Maintaining a network of colleagues, contacts, friends and acquaintances is pretty much the most essential element of a successful businessperson, whether that person is a lawyer, dentist or creative director.
Creative agencies can benefit from strong businessnetworks. As most of your business comes from other business owners, it's imperative that you are continually presenting yourself in the marketplace and helping potential referrers understand your business edge.
Networking can also lead to other benefits – you have a team of experts you can call on when you have questions relating to other industries. You can get help and advice from people who are "in the trenches" alongside you, and you can bounce your zany ideas off your more conservative associates and see if they're as exciting as you think they are.
With so many benefits, why are so many creative agencies getting networking wrong?
It takes time and dedication to build a network, and even more time to nurture it. You can't just fling around your business cards at an event and call that networking – it takes dedication, tenacity and a genuine interest in helping others to become a networking success.
Here are 7 networking tips that can help creative agencies form a solid, supportive network for their business.
1. Never Eat Lunch Alone
Never Eat Alone is the title of an excellent book on networking by master businessman Keith Ferrazzi, and the concept is at the heart of his networking strategy. A lunch alone is a networking opportunity wasted – lunching with friends, co-workers, colleagues, clients or contacts makes you visible and present in their life.
Also, eating and drinking while networking helps conversation to flow freely and gives those of us who might be nervous or shy something to do with our hands.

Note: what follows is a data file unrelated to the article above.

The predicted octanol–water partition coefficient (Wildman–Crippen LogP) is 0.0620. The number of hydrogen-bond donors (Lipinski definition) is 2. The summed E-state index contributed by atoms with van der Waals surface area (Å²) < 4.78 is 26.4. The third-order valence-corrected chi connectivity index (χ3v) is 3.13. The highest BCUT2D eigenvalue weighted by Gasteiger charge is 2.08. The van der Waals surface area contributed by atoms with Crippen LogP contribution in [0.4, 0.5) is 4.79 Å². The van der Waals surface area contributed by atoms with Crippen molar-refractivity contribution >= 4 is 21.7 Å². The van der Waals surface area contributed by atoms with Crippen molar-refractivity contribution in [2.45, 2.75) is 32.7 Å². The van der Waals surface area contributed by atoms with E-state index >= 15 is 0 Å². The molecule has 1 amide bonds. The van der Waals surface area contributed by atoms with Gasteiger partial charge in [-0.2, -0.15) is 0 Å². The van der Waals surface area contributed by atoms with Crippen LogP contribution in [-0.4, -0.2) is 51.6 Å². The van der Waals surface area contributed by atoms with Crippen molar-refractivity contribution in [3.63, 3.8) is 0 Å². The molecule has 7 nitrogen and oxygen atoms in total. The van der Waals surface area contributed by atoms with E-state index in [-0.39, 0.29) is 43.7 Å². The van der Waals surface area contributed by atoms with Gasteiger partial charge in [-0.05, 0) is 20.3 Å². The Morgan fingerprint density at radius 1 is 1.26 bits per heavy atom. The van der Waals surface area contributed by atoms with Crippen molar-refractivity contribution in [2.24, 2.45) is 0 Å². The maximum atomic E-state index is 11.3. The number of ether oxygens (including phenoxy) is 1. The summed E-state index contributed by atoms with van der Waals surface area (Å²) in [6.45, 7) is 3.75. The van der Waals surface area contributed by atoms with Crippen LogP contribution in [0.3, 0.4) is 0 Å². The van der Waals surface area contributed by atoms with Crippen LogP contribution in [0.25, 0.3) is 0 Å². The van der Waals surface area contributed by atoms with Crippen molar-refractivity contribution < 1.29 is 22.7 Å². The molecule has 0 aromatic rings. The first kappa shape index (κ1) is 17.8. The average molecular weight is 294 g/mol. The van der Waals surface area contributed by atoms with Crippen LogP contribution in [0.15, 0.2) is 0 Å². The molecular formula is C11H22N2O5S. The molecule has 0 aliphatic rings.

While a week filled with $18.95 open sandwiches will quickly send you to the poorhouse, regular business lunches and one-on-one "dances" over a meal help to solidify you as a potential referral.
2. Get involved in the creative industry online
As a creative director, you probably know more than most businesses about the important of interacting online.
What can you do online to help build your network?
- Read and become active on industry websites, blogs, discussion forums, LinkedIn groups and Twitter discussions. Join the discussion in blog comments and groups, and make sure you provide a way for other commentors to find your company website.
- Join Creative networks and submit your company's portfolio to membership galleries. Sites such as Behance, UCreative, Creattica and PSD Bucket allow you to upload and share your client work, helping to increase your presence online. You can even use these sites to obtain new clients.
- Guest post on graphic design, web development, business marketing and other creative industry blogs. This creates valuable backlinks to your company portfolio, while establishing your brand as experts in your creative sector.
For more tips on networking online for the graphic design industry, check out the Ultimate Guide to Networking and Promotion for Graphic Designers on PSD Fan.
3. Wow With Business Cards
Even with all this attention on social media and blogging, business cards are still the currency of the business world. As a creative, you're well positioned to make your cards stand out.